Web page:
What's CODE SWITCH? It's the fearless conversations about race that you've been waiting for. Hosted by journalists of color, our podcast tackles the subject of race with empathy and humor. We explore how race affects every part of society — from politics and pop culture to history, food and everything in between. This podcast makes all of us part of the conversation — because we're all part of the story. Code Switch was named Apple Podcasts' first-ever Show of the Year in 2020.
Ask Code Switch: Thought For Food
It's Thanksgiving week, so we're bringing you a second helping of one of our favorite episodes, where we answer your questions about race and food. We're getting into the perceived whiteness of vegetarianism, what it means when H-Mart becomes a little too mainstream, and the etiquette around bringing pungent-smelling food to the (proverbial) office.
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'The Characters Are The Light'
You already know we love books here on Code Switch — and given that we're smack dab in the middle of Native American Heritage month, we thought we'd introduce you to some of our favorite recent books by Indigenous authors.
'Being Fly Is An Act Of Community'
When 'Soul Train' first aired in 1971, there had never been a show like it. Fifty years later, that's still true. So this week, we're passing the mic to our friends at NPR's It's Been a Minute podcast, who did a deep dive into the age of Black joy — and Black flyness — that Soul Train kicked off.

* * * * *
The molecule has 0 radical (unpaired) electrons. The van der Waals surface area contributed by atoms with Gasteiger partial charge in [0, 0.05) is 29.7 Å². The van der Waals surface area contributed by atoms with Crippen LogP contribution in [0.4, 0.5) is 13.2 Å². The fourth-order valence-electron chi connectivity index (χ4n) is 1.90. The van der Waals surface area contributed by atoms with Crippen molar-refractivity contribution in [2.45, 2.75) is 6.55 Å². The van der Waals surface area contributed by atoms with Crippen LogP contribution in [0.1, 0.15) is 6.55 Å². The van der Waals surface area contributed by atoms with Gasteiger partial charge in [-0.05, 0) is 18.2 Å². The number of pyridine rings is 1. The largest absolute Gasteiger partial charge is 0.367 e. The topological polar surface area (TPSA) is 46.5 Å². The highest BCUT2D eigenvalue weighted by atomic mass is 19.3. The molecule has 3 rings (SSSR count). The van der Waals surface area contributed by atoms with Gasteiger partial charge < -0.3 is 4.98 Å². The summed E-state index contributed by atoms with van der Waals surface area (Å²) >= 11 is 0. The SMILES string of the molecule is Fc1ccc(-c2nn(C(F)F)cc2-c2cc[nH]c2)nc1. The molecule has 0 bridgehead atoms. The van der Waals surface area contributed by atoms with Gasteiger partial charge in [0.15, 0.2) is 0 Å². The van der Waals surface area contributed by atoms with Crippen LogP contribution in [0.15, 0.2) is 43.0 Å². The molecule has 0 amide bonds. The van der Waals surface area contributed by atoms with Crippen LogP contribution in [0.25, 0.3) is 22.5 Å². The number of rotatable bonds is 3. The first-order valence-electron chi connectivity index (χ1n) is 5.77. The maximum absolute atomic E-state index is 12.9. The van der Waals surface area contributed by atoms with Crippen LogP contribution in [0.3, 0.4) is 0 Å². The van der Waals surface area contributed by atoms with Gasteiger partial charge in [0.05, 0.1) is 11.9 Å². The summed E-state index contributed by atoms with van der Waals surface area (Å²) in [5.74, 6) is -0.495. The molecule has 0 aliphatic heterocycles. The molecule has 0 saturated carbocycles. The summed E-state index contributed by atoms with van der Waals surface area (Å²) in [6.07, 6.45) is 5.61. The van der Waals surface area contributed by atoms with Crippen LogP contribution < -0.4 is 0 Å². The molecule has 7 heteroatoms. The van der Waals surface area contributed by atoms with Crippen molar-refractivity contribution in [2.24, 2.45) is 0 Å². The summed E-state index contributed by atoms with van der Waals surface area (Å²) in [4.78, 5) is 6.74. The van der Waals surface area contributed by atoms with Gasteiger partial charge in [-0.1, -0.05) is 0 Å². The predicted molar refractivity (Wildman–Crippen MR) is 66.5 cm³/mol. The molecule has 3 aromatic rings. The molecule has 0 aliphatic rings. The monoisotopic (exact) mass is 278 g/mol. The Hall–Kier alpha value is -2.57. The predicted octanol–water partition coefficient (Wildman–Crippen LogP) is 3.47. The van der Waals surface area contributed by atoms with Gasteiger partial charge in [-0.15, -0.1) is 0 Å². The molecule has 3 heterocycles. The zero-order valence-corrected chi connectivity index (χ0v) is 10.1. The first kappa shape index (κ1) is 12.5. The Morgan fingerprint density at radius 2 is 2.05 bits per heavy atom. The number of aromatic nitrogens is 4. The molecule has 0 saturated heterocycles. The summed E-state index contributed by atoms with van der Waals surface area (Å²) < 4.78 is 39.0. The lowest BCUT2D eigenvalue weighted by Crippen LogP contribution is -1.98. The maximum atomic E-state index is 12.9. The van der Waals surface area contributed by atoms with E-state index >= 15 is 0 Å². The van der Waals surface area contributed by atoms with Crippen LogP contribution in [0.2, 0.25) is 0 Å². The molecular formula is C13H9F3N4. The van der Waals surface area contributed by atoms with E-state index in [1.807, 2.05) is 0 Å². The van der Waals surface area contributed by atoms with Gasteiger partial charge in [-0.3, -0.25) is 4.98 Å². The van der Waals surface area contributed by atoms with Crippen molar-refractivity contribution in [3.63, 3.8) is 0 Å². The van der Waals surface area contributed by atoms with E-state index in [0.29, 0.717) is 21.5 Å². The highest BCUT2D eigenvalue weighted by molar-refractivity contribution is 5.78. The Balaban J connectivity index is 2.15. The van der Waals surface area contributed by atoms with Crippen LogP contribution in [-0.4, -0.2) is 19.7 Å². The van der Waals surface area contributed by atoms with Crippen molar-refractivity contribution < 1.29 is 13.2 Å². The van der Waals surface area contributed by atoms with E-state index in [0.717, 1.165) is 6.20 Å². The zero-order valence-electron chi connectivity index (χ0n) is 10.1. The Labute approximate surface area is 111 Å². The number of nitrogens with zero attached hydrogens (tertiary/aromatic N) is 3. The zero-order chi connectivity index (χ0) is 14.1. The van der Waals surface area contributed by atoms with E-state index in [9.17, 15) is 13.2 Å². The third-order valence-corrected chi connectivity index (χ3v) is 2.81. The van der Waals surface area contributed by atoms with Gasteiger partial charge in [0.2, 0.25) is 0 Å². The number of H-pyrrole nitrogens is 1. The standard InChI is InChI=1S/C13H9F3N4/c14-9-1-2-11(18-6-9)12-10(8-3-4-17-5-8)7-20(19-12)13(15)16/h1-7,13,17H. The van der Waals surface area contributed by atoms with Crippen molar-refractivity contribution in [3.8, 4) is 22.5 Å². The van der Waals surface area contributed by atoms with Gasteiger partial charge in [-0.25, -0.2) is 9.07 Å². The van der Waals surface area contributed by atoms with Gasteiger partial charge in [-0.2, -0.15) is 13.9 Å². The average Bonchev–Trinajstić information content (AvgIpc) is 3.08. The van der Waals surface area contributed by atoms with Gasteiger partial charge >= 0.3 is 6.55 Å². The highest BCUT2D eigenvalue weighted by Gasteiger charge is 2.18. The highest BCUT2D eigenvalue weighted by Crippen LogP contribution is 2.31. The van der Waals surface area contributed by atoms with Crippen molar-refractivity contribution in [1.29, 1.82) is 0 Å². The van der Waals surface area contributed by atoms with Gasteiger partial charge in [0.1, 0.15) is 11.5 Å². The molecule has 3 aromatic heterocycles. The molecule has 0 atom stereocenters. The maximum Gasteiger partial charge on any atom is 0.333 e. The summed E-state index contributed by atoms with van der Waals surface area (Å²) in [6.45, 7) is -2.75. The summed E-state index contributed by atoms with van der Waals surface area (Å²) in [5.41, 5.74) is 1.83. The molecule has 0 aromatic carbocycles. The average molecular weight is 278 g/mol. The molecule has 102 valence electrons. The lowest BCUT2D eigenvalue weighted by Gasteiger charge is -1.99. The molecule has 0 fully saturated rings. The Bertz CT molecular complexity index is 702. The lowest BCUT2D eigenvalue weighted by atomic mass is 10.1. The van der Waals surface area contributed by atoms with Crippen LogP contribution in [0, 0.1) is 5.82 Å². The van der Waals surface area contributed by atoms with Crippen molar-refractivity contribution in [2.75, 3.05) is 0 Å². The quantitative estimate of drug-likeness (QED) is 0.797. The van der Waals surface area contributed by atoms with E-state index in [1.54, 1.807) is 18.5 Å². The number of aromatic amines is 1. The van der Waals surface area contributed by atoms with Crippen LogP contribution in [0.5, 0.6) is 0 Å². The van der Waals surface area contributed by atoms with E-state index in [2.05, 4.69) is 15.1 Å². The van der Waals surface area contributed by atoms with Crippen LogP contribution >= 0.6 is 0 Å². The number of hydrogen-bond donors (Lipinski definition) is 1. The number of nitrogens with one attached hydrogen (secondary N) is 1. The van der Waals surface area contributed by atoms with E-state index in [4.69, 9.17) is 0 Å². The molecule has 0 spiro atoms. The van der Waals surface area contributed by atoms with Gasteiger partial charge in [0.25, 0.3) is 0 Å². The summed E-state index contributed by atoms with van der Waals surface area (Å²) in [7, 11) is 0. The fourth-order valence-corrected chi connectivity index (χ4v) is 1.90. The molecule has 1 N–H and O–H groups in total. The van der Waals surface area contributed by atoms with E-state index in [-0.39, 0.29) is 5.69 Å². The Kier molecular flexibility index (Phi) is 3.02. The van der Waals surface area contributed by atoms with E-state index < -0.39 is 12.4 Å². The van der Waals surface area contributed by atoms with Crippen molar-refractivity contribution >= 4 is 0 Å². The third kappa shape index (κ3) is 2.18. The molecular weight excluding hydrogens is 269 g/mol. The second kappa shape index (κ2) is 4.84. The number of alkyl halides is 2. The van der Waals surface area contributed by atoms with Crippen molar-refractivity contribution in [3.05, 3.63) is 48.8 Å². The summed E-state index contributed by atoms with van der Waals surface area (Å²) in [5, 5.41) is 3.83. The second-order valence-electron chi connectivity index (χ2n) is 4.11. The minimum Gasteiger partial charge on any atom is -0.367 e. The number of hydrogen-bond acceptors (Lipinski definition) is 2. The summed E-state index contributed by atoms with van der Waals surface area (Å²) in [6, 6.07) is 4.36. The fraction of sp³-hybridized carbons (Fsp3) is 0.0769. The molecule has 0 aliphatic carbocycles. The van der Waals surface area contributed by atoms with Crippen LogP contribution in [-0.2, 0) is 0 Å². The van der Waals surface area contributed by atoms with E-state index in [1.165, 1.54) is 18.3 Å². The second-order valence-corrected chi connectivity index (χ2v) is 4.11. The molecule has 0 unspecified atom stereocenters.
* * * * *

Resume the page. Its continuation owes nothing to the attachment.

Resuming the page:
Love And Blood Quantum
If you're Native American, there's a good chance that you've thought a lot about blood quantum — a highly controversial measurement of the amount of "Indian blood" you have. It can affect your identity, your relationships and whether or not you — or your children — may become a citizen of your tribe.
Ask Code Switch: Parents Just Don't Understand
Or do they? This week, we're answering some of your toughest questions about race and your parents. How do you create boundaries with immigrant parents? What dynamics might interracial couples bring to families? And why do so many Black parents want to prevent their kids from looking "too grown"?
Great podcast, highly recommend
Started following in 2020 and have listened to weekly ever since.
Disappointed with the research.
I listened to the census episode and I’m quite disappointed with the lack of research and data behind the discussion. It appeared to be driven by personal opinions and ‘hunch’ rather than detailed research. At one point the host said that he spoke to two people about how ancestry data helped them. That’s not a big group to provide any kind of conclusion or concrete examples of how ancestry cost is impacting census data. NPR, you can do better.
Foundational beliefs are all white people should feel guilt for the mistreatment of black people( whites are guilty because they are white) Normal healthy people do not feel guilt for something they did not do and people don’t want this nonsense taught to their children.
Until personal responsibility and individualism are included in the conversation , the BLM movement will continue to see low white acceptance.